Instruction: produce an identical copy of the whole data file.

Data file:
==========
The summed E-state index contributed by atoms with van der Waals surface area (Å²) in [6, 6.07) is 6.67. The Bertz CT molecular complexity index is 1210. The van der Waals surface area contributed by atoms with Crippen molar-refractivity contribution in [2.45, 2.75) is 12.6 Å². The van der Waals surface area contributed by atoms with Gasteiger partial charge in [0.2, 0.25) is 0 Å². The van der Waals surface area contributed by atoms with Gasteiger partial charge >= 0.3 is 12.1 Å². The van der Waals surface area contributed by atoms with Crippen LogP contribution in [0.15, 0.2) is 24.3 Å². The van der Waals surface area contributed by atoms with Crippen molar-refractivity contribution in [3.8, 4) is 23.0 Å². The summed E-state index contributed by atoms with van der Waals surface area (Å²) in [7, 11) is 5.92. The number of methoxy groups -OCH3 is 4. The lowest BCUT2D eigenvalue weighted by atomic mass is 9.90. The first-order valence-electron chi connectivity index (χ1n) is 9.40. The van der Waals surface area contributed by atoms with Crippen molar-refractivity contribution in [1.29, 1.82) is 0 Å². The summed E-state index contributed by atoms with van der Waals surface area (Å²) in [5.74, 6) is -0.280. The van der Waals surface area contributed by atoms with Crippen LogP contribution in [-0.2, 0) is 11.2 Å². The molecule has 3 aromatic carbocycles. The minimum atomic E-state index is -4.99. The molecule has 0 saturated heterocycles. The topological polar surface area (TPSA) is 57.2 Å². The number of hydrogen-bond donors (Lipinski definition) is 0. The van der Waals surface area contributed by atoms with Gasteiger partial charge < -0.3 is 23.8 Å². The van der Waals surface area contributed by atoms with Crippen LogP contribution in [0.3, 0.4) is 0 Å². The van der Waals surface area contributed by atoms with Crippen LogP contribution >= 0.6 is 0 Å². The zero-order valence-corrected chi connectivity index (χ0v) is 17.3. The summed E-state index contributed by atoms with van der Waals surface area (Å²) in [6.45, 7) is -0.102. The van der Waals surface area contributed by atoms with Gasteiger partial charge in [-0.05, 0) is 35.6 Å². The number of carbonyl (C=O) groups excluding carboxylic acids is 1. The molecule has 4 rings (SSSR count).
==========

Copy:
The summed E-state index contributed by atoms with van der Waals surface area (Å²) in [6, 6.07) is 6.67. The Bertz CT molecular complexity index is 1210. The van der Waals surface area contributed by atoms with Crippen molar-refractivity contribution in [2.45, 2.75) is 12.6 Å². The van der Waals surface area contributed by atoms with Gasteiger partial charge in [0.2, 0.25) is 0 Å². The van der Waals surface area contributed by atoms with Gasteiger partial charge >= 0.3 is 12.1 Å². The van der Waals surface area contributed by atoms with Crippen LogP contribution in [0.15, 0.2) is 24.3 Å². The van der Waals surface area contributed by atoms with Crippen molar-refractivity contribution in [3.8, 4) is 23.0 Å². The summed E-state index contributed by atoms with van der Waals surface area (Å²) in [7, 11) is 5.92. The number of methoxy groups -OCH3 is 4. The lowest BCUT2D eigenvalue weighted by atomic mass is 9.90. The first-order valence-electron chi connectivity index (χ1n) is 9.40. The van der Waals surface area contributed by atoms with Crippen molar-refractivity contribution in [1.29, 1.82) is 0 Å². The summed E-state index contributed by atoms with van der Waals surface area (Å²) in [5.74, 6) is -0.280. The van der Waals surface area contributed by atoms with Crippen LogP contribution in [-0.2, 0) is 11.2 Å². The molecule has 3 aromatic carbocycles. The minimum atomic E-state index is -4.99. The molecule has 0 saturated heterocycles. The topological polar surface area (TPSA) is 57.2 Å². The number of hydrogen-bond donors (Lipinski definition) is 0. The van der Waals surface area contributed by atoms with Gasteiger partial charge < -0.3 is 23.8 Å². The van der Waals surface area contributed by atoms with Crippen LogP contribution in [0.3, 0.4) is 0 Å². The van der Waals surface area contributed by atoms with Crippen LogP contribution >= 0.6 is 0 Å². The zero-order valence-corrected chi connectivity index (χ0v) is 17.3. The summed E-state index contributed by atoms with van der Waals surface area (Å²) in [6.45, 7) is -0.102. The van der Waals surface area contributed by atoms with Gasteiger partial charge in [-0.05, 0) is 35.6 Å². The number of carbonyl (C=O) groups excluding carboxylic acids is 1. The molecule has 4 rings (SSSR count).